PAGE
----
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Out of all the men Galloway knew and the men around him, no one was killed on the first day of the Bulge. Galloway met with a few of the officers who were left and a mortar came down and killed a few of them. Galloway notes that the infantry rifleman is the basic unit. Everyone who helped out during the war was supporting the infantry rifleman. On the first night of the Bulge, an officer went around telling people he needed a list because he was going to get food. Galloway told the man we only need food for 5 because out of the 50 they started off with that day, only 5 were left. The war did not change Galloway's life that much, but he doubts that he would have ever gone to law school without the G.I. Bill. The war helped to shape the rest of the world and bring America out of the Depression. Galloway does not know the overall impact of the war on the world aside from the obvious changes it brought on. Galloway believes it is a good idea to have a National WWII Museum. It needs to be here so people will know what took place.

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Galloway lost his radio at one point and had to join up with another radio operator. Galloway recalls one afternoon just before dark. Galloway worked with the 110th Infantry Regiment, 3rd Battalion. The Sergeant Major came up to Galloway and let him know that he was the only officer left. One cannot imagine how quickly people were lost. After Hurtgen Forest they were sent back to Luxembourg. Nothing seemed like it was going to happen. Breaks helped the men. In Luxembourg they were living in houses. He was going to go sledding for the first time in his life with some local children in Luxembourg. The Saturday that sledding was scheduled was interrupted by a shell exploding at 5:30 am. The Germans launched a counterattack and by the time Galloway got outside to see what was going on, the guard towers had already opened up with machine gun fire on the Germans. It was the first morning of the Battle of the Bulge. Galloway thought it was just a flurry of activity and not a long drawn-out battle. Galloway was sent to his unit as a replacement in September of 1944. The previous forward observer was killed when he was shot in the chest. Galloway had a driver, Corporal Frank Bartoka, a good guy. Galloway knew a lot of people in the service who could not drive or read or write, but were good fighters. Galloway recalls having to help censor the mail. He disliked it. Some of the letters from certain people were all in the same handwriting, meaning that someone was doing a lot of writing for someone. Galloway recalls one time when he spotted a German tank column. Galloway radioed that he had a German column in his sights, this was around the second or third day of the Bulge. Galloway was instructed to not fire unless he was sure. Galloway got up by the road they were on and confirmed they were Germans.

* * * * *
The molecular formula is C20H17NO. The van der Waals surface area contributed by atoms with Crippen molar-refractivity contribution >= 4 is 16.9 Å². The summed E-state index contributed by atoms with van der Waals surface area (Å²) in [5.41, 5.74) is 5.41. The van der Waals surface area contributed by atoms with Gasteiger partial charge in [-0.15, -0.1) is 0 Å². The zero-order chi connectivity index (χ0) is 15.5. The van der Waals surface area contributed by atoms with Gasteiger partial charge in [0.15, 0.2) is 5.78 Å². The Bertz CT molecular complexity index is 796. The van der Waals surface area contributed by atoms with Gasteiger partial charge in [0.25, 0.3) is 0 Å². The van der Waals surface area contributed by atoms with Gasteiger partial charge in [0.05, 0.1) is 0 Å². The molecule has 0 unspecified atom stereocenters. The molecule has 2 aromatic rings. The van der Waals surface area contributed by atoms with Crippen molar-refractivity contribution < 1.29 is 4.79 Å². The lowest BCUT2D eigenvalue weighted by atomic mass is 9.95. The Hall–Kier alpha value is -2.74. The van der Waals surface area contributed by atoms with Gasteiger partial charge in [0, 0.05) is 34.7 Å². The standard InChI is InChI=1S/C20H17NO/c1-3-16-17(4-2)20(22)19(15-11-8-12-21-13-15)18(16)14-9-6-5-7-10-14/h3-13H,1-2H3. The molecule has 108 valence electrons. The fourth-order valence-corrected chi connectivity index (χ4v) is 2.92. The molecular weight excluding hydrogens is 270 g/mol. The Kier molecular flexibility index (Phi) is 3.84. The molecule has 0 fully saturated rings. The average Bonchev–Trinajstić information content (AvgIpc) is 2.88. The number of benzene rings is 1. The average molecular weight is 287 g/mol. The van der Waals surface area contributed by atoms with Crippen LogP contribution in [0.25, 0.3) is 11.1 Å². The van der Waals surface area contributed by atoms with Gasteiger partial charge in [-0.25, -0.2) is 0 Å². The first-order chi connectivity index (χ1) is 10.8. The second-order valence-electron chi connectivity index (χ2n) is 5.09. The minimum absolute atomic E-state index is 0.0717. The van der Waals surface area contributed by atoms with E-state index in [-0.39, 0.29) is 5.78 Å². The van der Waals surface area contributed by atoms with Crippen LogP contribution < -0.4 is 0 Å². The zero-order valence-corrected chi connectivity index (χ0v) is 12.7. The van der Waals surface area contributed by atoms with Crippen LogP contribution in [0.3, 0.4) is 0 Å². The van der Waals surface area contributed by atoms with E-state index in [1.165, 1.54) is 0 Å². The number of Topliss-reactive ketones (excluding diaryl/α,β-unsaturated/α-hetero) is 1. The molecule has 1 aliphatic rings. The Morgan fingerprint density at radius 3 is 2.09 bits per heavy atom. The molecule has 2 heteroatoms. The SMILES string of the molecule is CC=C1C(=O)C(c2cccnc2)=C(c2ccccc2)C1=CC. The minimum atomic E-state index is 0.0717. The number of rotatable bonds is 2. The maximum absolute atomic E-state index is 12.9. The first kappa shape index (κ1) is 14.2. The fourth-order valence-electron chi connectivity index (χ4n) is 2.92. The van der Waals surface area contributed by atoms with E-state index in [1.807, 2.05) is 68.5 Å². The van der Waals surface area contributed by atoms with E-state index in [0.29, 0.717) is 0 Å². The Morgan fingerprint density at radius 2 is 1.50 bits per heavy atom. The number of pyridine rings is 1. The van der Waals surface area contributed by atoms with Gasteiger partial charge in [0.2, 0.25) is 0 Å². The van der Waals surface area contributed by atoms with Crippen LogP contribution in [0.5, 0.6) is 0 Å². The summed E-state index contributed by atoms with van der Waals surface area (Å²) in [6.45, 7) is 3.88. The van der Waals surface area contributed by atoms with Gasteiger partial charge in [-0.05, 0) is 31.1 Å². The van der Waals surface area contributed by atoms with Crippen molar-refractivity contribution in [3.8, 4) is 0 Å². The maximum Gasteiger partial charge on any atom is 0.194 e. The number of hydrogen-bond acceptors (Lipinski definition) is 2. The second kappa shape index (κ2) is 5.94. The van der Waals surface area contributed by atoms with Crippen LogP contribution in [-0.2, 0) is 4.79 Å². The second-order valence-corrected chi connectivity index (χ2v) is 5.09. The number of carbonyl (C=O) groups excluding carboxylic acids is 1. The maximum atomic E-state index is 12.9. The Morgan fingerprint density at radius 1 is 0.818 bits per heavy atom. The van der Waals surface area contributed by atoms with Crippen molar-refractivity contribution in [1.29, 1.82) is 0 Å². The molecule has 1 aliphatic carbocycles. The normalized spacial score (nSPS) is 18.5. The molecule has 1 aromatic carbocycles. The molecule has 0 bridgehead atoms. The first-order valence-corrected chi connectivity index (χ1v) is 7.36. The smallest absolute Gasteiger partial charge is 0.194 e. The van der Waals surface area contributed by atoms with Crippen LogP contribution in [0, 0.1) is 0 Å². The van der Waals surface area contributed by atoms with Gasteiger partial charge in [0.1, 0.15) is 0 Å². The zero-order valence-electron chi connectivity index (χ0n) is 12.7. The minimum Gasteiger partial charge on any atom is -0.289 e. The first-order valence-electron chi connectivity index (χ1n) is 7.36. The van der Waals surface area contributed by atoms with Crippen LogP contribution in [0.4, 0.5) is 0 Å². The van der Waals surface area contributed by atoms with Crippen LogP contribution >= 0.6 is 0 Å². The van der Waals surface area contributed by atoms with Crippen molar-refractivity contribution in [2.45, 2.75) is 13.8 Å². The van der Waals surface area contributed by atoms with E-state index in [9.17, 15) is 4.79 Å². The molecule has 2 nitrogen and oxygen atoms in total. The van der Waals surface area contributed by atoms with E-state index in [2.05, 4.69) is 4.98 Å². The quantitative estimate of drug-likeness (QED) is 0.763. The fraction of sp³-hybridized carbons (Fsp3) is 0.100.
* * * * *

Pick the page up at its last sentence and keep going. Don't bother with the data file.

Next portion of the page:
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Galloway is not entirely sure how long he watched the German and American units fight it out at the Hurtgen Forest. Galloway recalls both sides shooting like mad and since the 2 lines were almost colliding he could not call in artillery. When soldiers dug foxholes in the Hurtgen Forest they made sure they were covered because of the amount of tree bursts. When Galloway came out of the Hurtgen Forest, it was one of the prettiest scenes he ever saw. He got out of the forest in November and from there he went to Luxembourg. Galloway was in Luxembourg for about 3 weeks before the Battle of the Bulge started. He recalls doing various activities for the local children in Luxembourg. Galloway notes that his forward observer party in the Hurtgen Forest did not sustain a casualty. Galloway notes how lucky they were. During the Battle of the Bulge a bunch of men that Galloway knew were wounded. Galloway recalls one man who took a bullet through his jaw. The man's jaw collapsed onto his chest. The next time Galloway saw the man he had his jaw essentially taped and wrapped shut. The man who bandaged the wound was not a medic, but rather someone who Galloway had given a medic's kit to. Galloway's Captain was hit on the first day. By the end of the first day, Galloway was the only officer left.